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Lord KelvinSir William Thomson, Lord Kelvin (1824-1907).  Scottish physicist, one of the great 19th century pioneers of thermodynamics.  Kelvin is noted for using the new science of thermodynamics to calculate the age of the earth.  The result, at most a few tens of millions of years, allowed far too little time to accommodate the implications of geology and evolution.  For Darwin, Kelvin's conclusion was an "odious spectre" which threatened his theory.  Kelvin's calculations were based on several sources of evidence, including sound thermodynamic theory, but did not take into account fluid convection in the earth's core and mantle (see American Scientist 95:342-349, July-August 2007), nor the still-discovered phenomena of radioactivity (which introduces heat into the earth) and nuclear fusion (which powers the sun's radiation). 

(more, from PhysicsWeb)   (more)

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Kimura ().  [ EARN EXTRA CREDIT BY SUBMITTING AN ENTRY FOR THIS SITE. ]

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David Lack (1910-1973).  British ornithologist, noted for studying the evolution of reproductive strategies.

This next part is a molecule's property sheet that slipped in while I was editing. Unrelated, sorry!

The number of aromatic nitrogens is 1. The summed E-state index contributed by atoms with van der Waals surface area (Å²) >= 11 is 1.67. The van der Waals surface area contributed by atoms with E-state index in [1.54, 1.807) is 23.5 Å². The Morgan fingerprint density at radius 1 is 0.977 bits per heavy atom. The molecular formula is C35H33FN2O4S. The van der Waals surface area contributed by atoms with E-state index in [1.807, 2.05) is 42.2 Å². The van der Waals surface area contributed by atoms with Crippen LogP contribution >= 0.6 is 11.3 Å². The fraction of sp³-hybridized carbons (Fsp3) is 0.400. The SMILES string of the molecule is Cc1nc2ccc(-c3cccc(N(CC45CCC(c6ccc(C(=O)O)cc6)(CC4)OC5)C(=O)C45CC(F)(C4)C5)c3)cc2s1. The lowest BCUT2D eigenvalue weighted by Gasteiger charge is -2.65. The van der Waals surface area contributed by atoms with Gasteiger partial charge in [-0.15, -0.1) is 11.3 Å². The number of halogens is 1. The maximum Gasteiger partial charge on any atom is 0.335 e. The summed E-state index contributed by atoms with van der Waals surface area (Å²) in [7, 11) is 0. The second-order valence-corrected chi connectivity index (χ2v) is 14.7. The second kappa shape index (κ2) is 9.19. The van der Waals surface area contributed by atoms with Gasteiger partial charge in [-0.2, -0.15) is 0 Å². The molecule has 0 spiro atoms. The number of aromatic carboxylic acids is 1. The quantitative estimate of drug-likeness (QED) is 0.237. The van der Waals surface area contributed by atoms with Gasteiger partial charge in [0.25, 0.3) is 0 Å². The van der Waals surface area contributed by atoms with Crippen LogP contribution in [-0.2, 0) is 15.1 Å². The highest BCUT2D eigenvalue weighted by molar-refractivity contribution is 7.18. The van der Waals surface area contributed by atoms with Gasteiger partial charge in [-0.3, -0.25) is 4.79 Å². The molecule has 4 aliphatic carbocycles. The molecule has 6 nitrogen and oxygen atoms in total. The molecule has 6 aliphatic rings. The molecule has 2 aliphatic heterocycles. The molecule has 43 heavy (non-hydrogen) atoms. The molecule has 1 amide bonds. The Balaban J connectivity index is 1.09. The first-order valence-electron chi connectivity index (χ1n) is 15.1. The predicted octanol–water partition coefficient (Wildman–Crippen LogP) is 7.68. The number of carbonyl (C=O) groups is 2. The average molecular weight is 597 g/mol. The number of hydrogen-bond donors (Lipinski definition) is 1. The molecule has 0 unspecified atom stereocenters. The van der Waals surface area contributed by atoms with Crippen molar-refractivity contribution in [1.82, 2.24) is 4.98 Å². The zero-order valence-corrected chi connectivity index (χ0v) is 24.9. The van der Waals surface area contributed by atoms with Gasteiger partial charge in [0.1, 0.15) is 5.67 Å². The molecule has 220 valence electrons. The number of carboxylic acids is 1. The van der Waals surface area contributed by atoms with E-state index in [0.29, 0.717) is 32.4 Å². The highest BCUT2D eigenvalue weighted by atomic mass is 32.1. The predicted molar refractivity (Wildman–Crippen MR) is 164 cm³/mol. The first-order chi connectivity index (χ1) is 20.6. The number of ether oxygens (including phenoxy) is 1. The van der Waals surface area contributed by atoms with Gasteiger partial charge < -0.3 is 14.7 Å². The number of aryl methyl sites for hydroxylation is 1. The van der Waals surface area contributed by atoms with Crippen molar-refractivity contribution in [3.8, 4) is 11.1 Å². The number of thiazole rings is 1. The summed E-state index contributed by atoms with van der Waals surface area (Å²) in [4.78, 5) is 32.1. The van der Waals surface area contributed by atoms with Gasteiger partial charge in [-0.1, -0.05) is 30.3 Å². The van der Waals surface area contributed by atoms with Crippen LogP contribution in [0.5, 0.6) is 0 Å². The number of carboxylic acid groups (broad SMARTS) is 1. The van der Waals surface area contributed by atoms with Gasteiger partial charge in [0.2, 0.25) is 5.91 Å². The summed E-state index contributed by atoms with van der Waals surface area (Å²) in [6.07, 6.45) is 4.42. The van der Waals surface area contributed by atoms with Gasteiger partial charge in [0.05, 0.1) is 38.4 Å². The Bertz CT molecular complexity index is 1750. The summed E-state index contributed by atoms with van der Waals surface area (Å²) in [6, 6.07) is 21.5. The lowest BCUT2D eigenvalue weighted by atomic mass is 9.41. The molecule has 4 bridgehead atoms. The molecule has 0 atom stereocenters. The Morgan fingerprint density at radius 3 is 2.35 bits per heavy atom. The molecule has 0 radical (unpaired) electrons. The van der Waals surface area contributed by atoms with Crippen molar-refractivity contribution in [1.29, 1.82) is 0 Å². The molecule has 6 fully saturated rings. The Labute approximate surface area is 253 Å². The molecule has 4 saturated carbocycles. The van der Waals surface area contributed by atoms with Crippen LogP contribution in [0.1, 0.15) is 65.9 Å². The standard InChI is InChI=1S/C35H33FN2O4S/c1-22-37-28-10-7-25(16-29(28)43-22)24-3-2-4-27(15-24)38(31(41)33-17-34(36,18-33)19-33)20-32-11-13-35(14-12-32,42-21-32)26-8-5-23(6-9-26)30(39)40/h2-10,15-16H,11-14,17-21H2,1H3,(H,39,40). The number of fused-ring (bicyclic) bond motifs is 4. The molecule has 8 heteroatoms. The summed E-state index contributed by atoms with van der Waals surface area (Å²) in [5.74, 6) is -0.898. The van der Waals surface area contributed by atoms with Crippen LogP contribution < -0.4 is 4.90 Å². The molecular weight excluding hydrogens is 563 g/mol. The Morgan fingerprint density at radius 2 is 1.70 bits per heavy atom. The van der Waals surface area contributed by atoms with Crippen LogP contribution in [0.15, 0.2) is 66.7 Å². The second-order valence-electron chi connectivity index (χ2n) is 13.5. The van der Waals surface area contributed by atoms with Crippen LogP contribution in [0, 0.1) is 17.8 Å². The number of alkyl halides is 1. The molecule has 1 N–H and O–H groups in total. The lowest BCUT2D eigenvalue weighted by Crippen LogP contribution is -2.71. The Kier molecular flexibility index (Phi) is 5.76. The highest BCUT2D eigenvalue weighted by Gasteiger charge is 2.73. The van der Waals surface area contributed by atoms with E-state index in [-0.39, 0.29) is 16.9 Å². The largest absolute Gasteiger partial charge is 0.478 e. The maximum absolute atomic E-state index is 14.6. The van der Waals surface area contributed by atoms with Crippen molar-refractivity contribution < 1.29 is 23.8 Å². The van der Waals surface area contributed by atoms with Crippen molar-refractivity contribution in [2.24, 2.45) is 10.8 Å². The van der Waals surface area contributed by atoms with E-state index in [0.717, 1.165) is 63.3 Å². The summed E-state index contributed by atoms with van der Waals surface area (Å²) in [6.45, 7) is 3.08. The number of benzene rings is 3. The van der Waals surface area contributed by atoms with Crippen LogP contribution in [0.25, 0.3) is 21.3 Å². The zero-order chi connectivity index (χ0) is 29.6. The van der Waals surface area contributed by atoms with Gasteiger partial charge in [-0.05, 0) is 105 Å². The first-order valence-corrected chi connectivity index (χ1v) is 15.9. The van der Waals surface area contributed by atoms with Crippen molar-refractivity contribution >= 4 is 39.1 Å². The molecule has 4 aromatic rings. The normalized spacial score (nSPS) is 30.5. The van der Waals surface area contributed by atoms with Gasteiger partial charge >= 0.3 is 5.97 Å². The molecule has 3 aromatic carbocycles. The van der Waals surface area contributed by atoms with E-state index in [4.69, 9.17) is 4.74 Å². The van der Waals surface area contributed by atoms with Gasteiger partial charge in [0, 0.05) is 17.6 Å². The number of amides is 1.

David Lack, 1947, The significance of clutch size, Ibis 89: 302352.

(more)  

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Jean-Baptiste Lamarck (1744-1829).  Eminent zoologist, most famous for advocating evolution prior to Darwin.  Lamarck's theory was based on an unexplained innate tendency toward advancement ("progress"), a view which has been much caricatured and ridiculed.

More:  (UCB Museum of Paleontology)   (Also see S.J.Gould's essay, "A division of worms / The use and disuse of Lamarck", Natural History, February 1999, continued in the March issue.)

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Joseph Leidy (1832-1891)  19th century American scientist, paleontologist, parasitologist (recommended cooking pork well to avoid trichinosi), protozoologist (described among other things the symbiotic protists which live in termite guts).

(more)   (more)   (more)   (Lefalophodon)

Print biography, Joseph Leidy, The Last Man Who Knew Everything by Leonard Warren (1998, Oxford Univ. Press).

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Leonardo da Vinci (1452-1519).  The prototype "Renaissance Man", most famous as a painter (e.g., the Mona Lisa) but also known as an anatomist, inventor, and scientist.  Observed and correctly interpreted fossils in the mountains of Italy.  

More:  (UCB Museum of Paleontology)   (Boston Museum of Science)   (Also see S.J. Gould's essay in Leonardo's Mountain of Clams and the Diet of Worms".)

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Lewontin ().  [ EARN EXTRA CREDIT BY SUBMITTING AN ENTRY FOR THIS SITE. ]

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Carl von Linne, Carolus Linneaus (1707-1778).  [ EARN EXTRA CREDIT BY SUBMITTING AN ENTRY FOR THIS SITE. ]

More:  (UCB Museum of Paleontology)